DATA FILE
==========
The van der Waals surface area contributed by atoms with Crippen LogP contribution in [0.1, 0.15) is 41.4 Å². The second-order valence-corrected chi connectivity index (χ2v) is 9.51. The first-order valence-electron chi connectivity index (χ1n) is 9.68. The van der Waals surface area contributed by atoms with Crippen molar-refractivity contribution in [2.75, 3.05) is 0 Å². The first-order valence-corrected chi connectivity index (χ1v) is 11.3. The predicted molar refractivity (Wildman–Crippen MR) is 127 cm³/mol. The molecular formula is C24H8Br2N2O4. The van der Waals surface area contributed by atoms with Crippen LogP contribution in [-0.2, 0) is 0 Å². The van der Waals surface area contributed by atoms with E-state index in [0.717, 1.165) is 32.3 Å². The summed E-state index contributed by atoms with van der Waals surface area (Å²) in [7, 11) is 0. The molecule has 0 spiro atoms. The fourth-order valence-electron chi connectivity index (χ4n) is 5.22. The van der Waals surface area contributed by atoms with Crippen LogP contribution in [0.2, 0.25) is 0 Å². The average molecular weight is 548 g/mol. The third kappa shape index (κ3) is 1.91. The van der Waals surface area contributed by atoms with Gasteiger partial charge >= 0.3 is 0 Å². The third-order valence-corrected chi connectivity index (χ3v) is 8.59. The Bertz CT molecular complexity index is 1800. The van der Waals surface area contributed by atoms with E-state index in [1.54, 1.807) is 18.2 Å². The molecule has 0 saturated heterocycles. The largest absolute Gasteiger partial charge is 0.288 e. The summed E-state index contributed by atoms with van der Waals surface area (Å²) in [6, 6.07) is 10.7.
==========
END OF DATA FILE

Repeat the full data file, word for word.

The van der Waals surface area contributed by atoms with Crippen LogP contribution in [0.1, 0.15) is 41.4 Å². The second-order valence-corrected chi connectivity index (χ2v) is 9.51. The first-order valence-electron chi connectivity index (χ1n) is 9.68. The van der Waals surface area contributed by atoms with Crippen molar-refractivity contribution in [2.75, 3.05) is 0 Å². The first-order valence-corrected chi connectivity index (χ1v) is 11.3. The predicted molar refractivity (Wildman–Crippen MR) is 127 cm³/mol. The molecular formula is C24H8Br2N2O4. The van der Waals surface area contributed by atoms with Crippen LogP contribution in [-0.2, 0) is 0 Å². The van der Waals surface area contributed by atoms with E-state index in [0.717, 1.165) is 32.3 Å². The summed E-state index contributed by atoms with van der Waals surface area (Å²) in [7, 11) is 0. The molecule has 0 spiro atoms. The fourth-order valence-electron chi connectivity index (χ4n) is 5.22. The van der Waals surface area contributed by atoms with Crippen LogP contribution in [0.2, 0.25) is 0 Å². The average molecular weight is 548 g/mol. The third kappa shape index (κ3) is 1.91. The van der Waals surface area contributed by atoms with Gasteiger partial charge >= 0.3 is 0 Å². The third-order valence-corrected chi connectivity index (χ3v) is 8.59. The Bertz CT molecular complexity index is 1800. The van der Waals surface area contributed by atoms with E-state index in [1.54, 1.807) is 18.2 Å². The molecule has 0 saturated heterocycles. The largest absolute Gasteiger partial charge is 0.288 e. The summed E-state index contributed by atoms with van der Waals surface area (Å²) in [6, 6.07) is 10.7.